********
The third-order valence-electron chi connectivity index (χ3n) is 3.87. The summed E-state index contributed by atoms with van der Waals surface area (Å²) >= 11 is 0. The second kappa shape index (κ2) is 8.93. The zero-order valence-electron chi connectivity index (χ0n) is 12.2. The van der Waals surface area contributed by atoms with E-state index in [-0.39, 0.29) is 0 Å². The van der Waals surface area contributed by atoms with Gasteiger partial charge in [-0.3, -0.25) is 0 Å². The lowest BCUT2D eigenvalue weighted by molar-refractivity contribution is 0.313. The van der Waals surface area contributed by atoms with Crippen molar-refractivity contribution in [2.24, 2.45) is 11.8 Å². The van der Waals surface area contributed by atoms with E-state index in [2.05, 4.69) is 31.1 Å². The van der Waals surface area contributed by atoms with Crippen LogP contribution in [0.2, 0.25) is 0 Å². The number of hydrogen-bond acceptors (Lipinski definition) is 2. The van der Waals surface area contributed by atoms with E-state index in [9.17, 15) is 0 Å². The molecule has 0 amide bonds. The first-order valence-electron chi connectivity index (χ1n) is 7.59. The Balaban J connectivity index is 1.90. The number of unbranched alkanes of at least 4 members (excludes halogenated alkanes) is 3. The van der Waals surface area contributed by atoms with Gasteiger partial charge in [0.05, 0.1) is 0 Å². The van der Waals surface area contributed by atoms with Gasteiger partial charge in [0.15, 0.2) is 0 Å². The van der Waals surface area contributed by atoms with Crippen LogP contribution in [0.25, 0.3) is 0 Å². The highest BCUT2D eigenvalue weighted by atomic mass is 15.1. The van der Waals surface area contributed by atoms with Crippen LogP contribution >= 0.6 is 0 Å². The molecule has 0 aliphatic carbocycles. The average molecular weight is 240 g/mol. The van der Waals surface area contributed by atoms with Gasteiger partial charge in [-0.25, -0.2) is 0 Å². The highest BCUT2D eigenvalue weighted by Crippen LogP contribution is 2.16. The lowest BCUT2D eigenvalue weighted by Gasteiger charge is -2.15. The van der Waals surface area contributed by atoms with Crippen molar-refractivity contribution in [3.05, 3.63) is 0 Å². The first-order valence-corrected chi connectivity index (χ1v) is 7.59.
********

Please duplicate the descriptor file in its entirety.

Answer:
The third-order valence-electron chi connectivity index (χ3n) is 3.87. The summed E-state index contributed by atoms with van der Waals surface area (Å²) >= 11 is 0. The second kappa shape index (κ2) is 8.93. The zero-order valence-electron chi connectivity index (χ0n) is 12.2. The van der Waals surface area contributed by atoms with E-state index in [-0.39, 0.29) is 0 Å². The van der Waals surface area contributed by atoms with Gasteiger partial charge in [-0.3, -0.25) is 0 Å². The lowest BCUT2D eigenvalue weighted by molar-refractivity contribution is 0.313. The van der Waals surface area contributed by atoms with Crippen molar-refractivity contribution in [2.24, 2.45) is 11.8 Å². The van der Waals surface area contributed by atoms with E-state index in [2.05, 4.69) is 31.1 Å². The van der Waals surface area contributed by atoms with Crippen LogP contribution in [0.2, 0.25) is 0 Å². The number of hydrogen-bond acceptors (Lipinski definition) is 2. The van der Waals surface area contributed by atoms with E-state index in [9.17, 15) is 0 Å². The molecule has 0 amide bonds. The first-order valence-electron chi connectivity index (χ1n) is 7.59. The Balaban J connectivity index is 1.90. The number of unbranched alkanes of at least 4 members (excludes halogenated alkanes) is 3. The van der Waals surface area contributed by atoms with Gasteiger partial charge in [0.05, 0.1) is 0 Å². The van der Waals surface area contributed by atoms with Gasteiger partial charge in [0.15, 0.2) is 0 Å². The van der Waals surface area contributed by atoms with Crippen LogP contribution in [0.25, 0.3) is 0 Å². The highest BCUT2D eigenvalue weighted by atomic mass is 15.1. The van der Waals surface area contributed by atoms with Crippen LogP contribution >= 0.6 is 0 Å². The molecule has 0 aliphatic carbocycles. The average molecular weight is 240 g/mol. The van der Waals surface area contributed by atoms with Gasteiger partial charge in [-0.25, -0.2) is 0 Å². The highest BCUT2D eigenvalue weighted by Crippen LogP contribution is 2.16. The lowest BCUT2D eigenvalue weighted by Gasteiger charge is -2.15. The van der Waals surface area contributed by atoms with Crippen molar-refractivity contribution in [3.05, 3.63) is 0 Å². The first-order valence-corrected chi connectivity index (χ1v) is 7.59.